Samarkand, and the Livin’ is Easy

Samarkand, Uzbekistan
Two Americans and a Kazakh walk into a bar
“What’ll it be folks?” asks the horse serving behind the bar
“We’ll have 3 beers and a bowl of fries” answers the American
“I’m afraid we’re all out of snacks” retorts the barkeep
To which the Kazakh looks up and says, “That’s ok. I’m so hungry I could eat a horse!”

Our trip to Samarkand and its surrounds came from a somewhat off-beat source originally. I was reading a motorcycle forum about another Stein and saw a link to someone’s blog, so I dived in to this highly amusing traveller’s tale. Brian from Queensland had ridden his banana-yellow BMW from Kathmandu to Ireland about 6 years ago. One of his highlights had been Uzbekistan and its amazing history and architecture. So when we departed from Osh in Kyrgyzstan, Samarkand was in our sights.

Quite often the conversation between travellers follows a predictable path:
-Where are you from?
-Where have you been?
-What do you do?

Nowhere, somewhere and nothing.

Nickiy’s daily responsibilities usually include crowd control, waving and socialising, but in the ‘Stans she discovered a new talent. She was an American Whisperer. After a chance meeting at the Uzbek embassy, we kept bumping in to Kyle from the big NY. He was our advance scout on the route from Kyrgyzstan into Uzbekistan so we kept in touch. He seemed to have a vast knowledge of areas of the world that many Americans would never have heard of, let alone have visited.

Heading west, we slid beneath the capital city and across Uzbekistan to Samarkand. We knew nothing of this city, which is one of the oldest continuously inhabited cities in central Asia. Alexander the Great owned it, Timur ruled from it then Ghengis smashed it. A prosperous and important crossing on the silk road, it still is a centre for Islamic studies. Samarkand was also a leader in scientific and astronomical knowledge before Europeans could rub sticks together to make fire (or something like that). Not only does it have an important history, it is stacked to the gills with glistening turquoise mosques and beautiful mausoleums. Its jewel, the Registan, is as impressive as the Taj Mahal (in fact the builders were related). But who’s heard of it?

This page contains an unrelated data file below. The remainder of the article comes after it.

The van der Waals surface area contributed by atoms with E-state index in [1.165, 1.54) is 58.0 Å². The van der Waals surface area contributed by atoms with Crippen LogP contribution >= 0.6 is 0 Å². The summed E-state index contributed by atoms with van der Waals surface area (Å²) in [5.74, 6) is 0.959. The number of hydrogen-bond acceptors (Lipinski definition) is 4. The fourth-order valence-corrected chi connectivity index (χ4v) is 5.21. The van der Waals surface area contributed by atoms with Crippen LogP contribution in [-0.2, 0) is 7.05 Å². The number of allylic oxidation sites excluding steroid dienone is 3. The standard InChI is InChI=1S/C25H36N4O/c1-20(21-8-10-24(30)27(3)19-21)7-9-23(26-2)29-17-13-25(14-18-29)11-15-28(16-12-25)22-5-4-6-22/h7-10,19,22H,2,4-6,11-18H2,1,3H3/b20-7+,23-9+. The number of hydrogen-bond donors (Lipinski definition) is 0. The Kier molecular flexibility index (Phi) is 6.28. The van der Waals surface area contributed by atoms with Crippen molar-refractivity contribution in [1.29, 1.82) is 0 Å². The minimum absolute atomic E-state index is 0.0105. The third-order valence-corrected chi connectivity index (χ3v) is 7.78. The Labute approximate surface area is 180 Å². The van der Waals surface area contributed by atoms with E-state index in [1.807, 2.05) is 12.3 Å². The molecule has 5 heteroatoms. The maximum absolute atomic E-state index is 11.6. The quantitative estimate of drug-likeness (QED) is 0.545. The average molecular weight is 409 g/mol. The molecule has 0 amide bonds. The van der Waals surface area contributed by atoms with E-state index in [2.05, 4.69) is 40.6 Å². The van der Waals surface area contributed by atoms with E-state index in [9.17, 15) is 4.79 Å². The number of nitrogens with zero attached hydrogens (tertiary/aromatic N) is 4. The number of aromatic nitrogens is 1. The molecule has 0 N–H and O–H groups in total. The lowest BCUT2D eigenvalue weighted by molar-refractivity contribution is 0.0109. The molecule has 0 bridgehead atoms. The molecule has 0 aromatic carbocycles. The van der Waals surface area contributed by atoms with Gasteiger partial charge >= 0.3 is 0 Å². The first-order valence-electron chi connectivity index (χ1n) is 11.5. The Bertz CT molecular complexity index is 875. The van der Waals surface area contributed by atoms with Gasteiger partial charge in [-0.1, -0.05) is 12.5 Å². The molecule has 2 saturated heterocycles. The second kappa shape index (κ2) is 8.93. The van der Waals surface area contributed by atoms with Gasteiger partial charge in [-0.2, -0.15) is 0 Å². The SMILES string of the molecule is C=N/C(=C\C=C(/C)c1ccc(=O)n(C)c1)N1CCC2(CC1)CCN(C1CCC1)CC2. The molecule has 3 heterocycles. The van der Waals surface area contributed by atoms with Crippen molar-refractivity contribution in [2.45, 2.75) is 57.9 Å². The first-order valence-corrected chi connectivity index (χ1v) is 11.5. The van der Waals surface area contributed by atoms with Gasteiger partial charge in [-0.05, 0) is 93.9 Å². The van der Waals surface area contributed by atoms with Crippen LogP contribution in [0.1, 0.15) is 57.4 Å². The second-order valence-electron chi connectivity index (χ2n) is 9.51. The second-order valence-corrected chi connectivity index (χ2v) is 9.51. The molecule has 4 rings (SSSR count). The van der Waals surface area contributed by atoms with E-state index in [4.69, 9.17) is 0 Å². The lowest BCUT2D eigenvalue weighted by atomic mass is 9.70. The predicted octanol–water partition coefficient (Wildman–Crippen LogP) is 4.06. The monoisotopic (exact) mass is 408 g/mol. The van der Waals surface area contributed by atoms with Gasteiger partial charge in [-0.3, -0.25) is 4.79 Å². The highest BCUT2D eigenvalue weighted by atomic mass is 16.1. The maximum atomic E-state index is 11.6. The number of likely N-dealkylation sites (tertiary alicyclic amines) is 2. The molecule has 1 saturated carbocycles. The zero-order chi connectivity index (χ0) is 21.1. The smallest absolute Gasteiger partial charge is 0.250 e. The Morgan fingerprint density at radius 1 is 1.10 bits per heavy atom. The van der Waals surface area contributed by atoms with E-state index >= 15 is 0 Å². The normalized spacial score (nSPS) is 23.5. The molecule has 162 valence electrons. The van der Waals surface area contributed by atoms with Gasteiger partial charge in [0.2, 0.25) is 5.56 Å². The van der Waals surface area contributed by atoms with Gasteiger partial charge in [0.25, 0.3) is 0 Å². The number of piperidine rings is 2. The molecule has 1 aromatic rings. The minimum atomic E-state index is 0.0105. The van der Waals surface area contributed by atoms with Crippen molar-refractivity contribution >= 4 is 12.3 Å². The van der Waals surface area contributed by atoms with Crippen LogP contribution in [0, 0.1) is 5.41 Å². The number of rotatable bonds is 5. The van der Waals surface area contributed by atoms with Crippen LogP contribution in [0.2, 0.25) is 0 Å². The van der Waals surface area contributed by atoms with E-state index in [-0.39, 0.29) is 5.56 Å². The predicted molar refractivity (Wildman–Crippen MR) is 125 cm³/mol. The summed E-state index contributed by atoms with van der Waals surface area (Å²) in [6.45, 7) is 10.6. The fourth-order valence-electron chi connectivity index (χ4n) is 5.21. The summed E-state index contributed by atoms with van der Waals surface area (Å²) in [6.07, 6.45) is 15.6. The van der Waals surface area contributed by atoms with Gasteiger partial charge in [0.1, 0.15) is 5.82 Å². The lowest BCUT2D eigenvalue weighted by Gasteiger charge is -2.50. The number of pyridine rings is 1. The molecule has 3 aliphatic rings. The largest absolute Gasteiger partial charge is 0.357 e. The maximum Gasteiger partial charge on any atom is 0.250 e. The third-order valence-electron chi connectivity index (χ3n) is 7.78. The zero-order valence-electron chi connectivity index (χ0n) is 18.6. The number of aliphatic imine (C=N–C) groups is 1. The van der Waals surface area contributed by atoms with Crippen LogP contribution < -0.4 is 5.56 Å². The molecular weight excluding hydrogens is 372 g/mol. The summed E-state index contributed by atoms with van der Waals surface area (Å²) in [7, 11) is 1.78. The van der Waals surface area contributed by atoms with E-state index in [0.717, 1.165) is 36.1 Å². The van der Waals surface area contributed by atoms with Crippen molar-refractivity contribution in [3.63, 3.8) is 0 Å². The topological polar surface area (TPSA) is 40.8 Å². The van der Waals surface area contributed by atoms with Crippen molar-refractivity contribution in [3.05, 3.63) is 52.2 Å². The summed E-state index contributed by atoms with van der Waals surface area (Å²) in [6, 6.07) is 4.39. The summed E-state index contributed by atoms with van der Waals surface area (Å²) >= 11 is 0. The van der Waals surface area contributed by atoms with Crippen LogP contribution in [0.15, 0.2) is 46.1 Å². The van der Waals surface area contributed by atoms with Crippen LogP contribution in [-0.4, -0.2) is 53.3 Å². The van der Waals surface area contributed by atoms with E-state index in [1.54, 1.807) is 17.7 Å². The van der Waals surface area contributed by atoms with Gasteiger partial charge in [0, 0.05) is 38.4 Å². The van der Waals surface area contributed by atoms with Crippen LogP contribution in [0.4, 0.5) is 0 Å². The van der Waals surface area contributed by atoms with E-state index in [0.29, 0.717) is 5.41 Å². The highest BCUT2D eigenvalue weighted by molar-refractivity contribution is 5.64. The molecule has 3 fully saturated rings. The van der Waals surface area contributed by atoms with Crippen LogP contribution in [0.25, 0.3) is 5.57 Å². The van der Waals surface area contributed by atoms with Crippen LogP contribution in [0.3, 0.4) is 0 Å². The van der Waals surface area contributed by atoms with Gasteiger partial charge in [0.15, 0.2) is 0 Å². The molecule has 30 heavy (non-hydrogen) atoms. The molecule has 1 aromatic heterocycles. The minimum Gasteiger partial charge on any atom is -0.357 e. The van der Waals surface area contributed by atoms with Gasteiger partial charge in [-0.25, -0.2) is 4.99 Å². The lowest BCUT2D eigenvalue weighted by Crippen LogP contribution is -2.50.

So we found ourselves in a hostel Brian recommended and this was a busy hub of overland travellers. Cyclists and motorcyclists from Georgia, France, Switzerland, Ukraine, Bavaria, Britain, to name only a selection. These people were different and conversations weren’t (always) about where to get laid and buy the cheapest beer! This was no Thai beach resort. The guests had either come specifically to see the city, or were in transit. Somehow common graft under the brutal central Asian sun cemented relationships without question.

It was in this environment that Nickiy went again to work during our first breakfast. Whispering once more stateside, we got chatting to Chris from Florida. Surprising us both with his Russian and global knowledge, he had encyclopaedic recall of architectural and historical sites all around the world. So he became our de facto guide and translator as we criss-crossed the city’s amazing sites.

Gradually lightening to all this non-superficial socialising, it wasn’t long before it was my turn and I got chatting to someone who wasn’t travelling at all. A Kazakh studying archaeology, Dyzzie was spending 3 weeks of her summer break doing research in the libraries and museums of Samarkand. Where could be better?

It wasn’t long before Dyzzie, Chris, Nickiy and myself were trooping around town. Chris would give us architectural near-history and Dyzzie would give us more ancient information and background. We didn’t need Google anymore, which was lucky because the internet is truly crap in Uzbekistan. Additionally, eating, shopping and transport was taken care of by these two Russian speakers. It was ideal. Personal tour guides with personalities!

Alas all good things must come to an end, and we had other cities to see. But Chris wanted to visit these as well. So we headed to the also-beautiful Bukhara and found Kyle. Once again Kyle had scouted out the best places to visit and eat for us. Chris and Kyle immediately got down to some heavy conversations about American politics. Usually this would bore our legs off, but I think we learned more about the US democratic system in a few days than we had in the previous 40 years.

Pulling off a magic switcheroo, Dyzzie also visited Bukhara for one night and missed Kyle completely. Then, to their mutual surprise, she met him as a complete stranger back in Samarkand one day later. The wolf pack was complete!

Eventually we had to say goodbye to Chris and then Kyle as they both departed for Kazakhstan. We had yet to see the Uzbek capital city, Tashkent, so we headed there. Avoiding more studies I expect, Dyzzie followed us up there so she could catch up with her distant cousins. This was another great score for us, as cousin Diyora invited us along and showed us around town. Her family then stuffed us full of delicious home made plov and other local treats. This was Uzbek hospitality at its best!

We’d had so many great conversations with all our new friends, it was now a daunting future to head back on the road to our simple functional interactions again. It was with heavy hearts that we left Uzbekistan, not because of what it contained, but for what we had shared and experienced whilst we were there. Thank you Samarkand.


  1. UNREAL! That architecture is out of this world. I am amazed at the variety of lovely sounding souls you met and the experiences that happily and serendipitously came along with them. Also “there is no spoon” gave me a good chuckle.

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